A new account monitoring report used to test Microsoft's payment systems allowed an engineer to swindle himself by more than $ 10 million after selling Xbox gift cards for Bitcoin for two years. Bloomberg revealed this week.
To make sure its payment systems work, Microsoft employs engineers to “simulate” purchases in its stores. But shortly after joining the company in 2017, Volodymyr Kvashuk discovered that there was a flaw in the accounts that were used to prove purchases. Look, these simulated accounts are usually marked as such by the system and will not send you physical goods if you try to buy, for example, a new gamepad from your site. But if you try an Xbox gift card purchase, you would still receive a fully valid 25-digit code.
Kvashuk could have easily informed his bosses. But with unlimited free codes at his fingertips, he chose a different option.
At first, Kvashuk generated a handful of codes – a brazen $ 5 or $ 10 here or there. But there was the opportunity to make massive money that would change the life of this farm. He began scouring the mock profiles of his colleagues to hide their footprints, automating the process with a custom program that prosecutors would later describe as "created for one purpose and one purpose: to automate embezzlement and allow fraud and mass-scale robberies ".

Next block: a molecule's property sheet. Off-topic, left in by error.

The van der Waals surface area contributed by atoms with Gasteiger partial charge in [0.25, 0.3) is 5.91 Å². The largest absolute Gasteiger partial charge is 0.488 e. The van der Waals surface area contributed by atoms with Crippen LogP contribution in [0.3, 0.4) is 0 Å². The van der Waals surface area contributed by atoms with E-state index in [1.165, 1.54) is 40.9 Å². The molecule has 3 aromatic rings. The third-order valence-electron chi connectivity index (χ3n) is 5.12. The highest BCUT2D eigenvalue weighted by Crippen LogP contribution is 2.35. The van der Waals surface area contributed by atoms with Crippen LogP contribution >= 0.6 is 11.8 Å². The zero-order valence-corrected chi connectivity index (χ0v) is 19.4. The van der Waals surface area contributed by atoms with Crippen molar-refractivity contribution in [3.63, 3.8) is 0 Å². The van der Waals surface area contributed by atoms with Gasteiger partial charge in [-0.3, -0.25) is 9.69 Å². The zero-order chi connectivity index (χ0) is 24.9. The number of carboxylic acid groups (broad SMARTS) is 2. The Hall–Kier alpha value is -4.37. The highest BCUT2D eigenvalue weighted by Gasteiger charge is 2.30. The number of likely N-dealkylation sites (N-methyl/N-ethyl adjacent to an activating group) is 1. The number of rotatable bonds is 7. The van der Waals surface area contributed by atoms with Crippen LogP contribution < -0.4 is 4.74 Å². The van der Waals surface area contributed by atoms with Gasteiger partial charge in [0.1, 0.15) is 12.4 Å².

After acquiring these codes, Kvashuk would head to crypto markets like Paxful to find potential sellers. They sold them in bulk at a relative discount, which buyers could sell to people who wanted to use the codes. Money laundering sites like ChipMixer would let him hide his trail and the proceeds were intended to facilitate an increasingly lavish lifestyle.
As Bloomberg points out, Kvashuk’s Microsoft salary was hardly stingy. But it wasn't the kind of money that allowed you to plan a seaplane, a yacht, and several luxury homes in Maui, California, and Mercer Island, among other places.
Microsoft finally pointed to Kvashuk's scams after noticing a sharp rise in gift card transactions, with federal agents finally attacking his home in July 2019. In court, Kvashuk tried to argue that the mass theft was simply an experiment to increase store spending.
Obviously, it didn’t fly. Kvashuk was sentenced to 9 years in prison, probably deported to his home country of Ukraine, and will be reimbursed $ 8.3 million. I’m afraid there are no gift cards in the world that cover this expense.